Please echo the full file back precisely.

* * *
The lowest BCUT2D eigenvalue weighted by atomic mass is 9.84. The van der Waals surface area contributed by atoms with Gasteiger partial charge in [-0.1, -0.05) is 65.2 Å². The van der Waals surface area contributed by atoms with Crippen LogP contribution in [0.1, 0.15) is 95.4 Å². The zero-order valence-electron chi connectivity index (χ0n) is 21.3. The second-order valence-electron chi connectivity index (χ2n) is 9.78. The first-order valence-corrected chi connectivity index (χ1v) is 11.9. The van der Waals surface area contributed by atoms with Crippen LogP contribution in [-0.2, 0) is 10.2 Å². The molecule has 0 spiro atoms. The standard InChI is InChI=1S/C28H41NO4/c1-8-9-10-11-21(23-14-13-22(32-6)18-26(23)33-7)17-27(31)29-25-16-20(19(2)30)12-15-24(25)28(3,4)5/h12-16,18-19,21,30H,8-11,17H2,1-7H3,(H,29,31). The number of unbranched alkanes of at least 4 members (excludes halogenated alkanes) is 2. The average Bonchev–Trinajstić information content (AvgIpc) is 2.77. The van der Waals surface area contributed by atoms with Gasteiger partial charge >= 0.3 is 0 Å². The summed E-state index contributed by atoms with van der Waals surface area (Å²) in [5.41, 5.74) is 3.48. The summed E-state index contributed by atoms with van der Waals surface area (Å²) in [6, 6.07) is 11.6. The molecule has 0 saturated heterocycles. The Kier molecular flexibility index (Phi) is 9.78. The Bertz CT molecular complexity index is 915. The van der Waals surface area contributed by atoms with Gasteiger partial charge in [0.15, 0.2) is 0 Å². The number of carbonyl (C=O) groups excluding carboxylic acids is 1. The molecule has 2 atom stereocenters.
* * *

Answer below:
The lowest BCUT2D eigenvalue weighted by atomic mass is 9.84. The van der Waals surface area contributed by atoms with Gasteiger partial charge in [-0.1, -0.05) is 65.2 Å². The van der Waals surface area contributed by atoms with Crippen LogP contribution in [0.1, 0.15) is 95.4 Å². The zero-order valence-electron chi connectivity index (χ0n) is 21.3. The second-order valence-electron chi connectivity index (χ2n) is 9.78. The first-order valence-corrected chi connectivity index (χ1v) is 11.9. The van der Waals surface area contributed by atoms with Crippen LogP contribution in [-0.2, 0) is 10.2 Å². The molecule has 0 spiro atoms. The standard InChI is InChI=1S/C28H41NO4/c1-8-9-10-11-21(23-14-13-22(32-6)18-26(23)33-7)17-27(31)29-25-16-20(19(2)30)12-15-24(25)28(3,4)5/h12-16,18-19,21,30H,8-11,17H2,1-7H3,(H,29,31). The number of unbranched alkanes of at least 4 members (excludes halogenated alkanes) is 2. The average Bonchev–Trinajstić information content (AvgIpc) is 2.77. The van der Waals surface area contributed by atoms with Gasteiger partial charge >= 0.3 is 0 Å². The summed E-state index contributed by atoms with van der Waals surface area (Å²) in [5.41, 5.74) is 3.48. The summed E-state index contributed by atoms with van der Waals surface area (Å²) in [6, 6.07) is 11.6. The molecule has 0 saturated heterocycles. The Kier molecular flexibility index (Phi) is 9.78. The Bertz CT molecular complexity index is 915. The van der Waals surface area contributed by atoms with Gasteiger partial charge in [0.15, 0.2) is 0 Å². The number of carbonyl (C=O) groups excluding carboxylic acids is 1. The molecule has 2 atom stereocenters.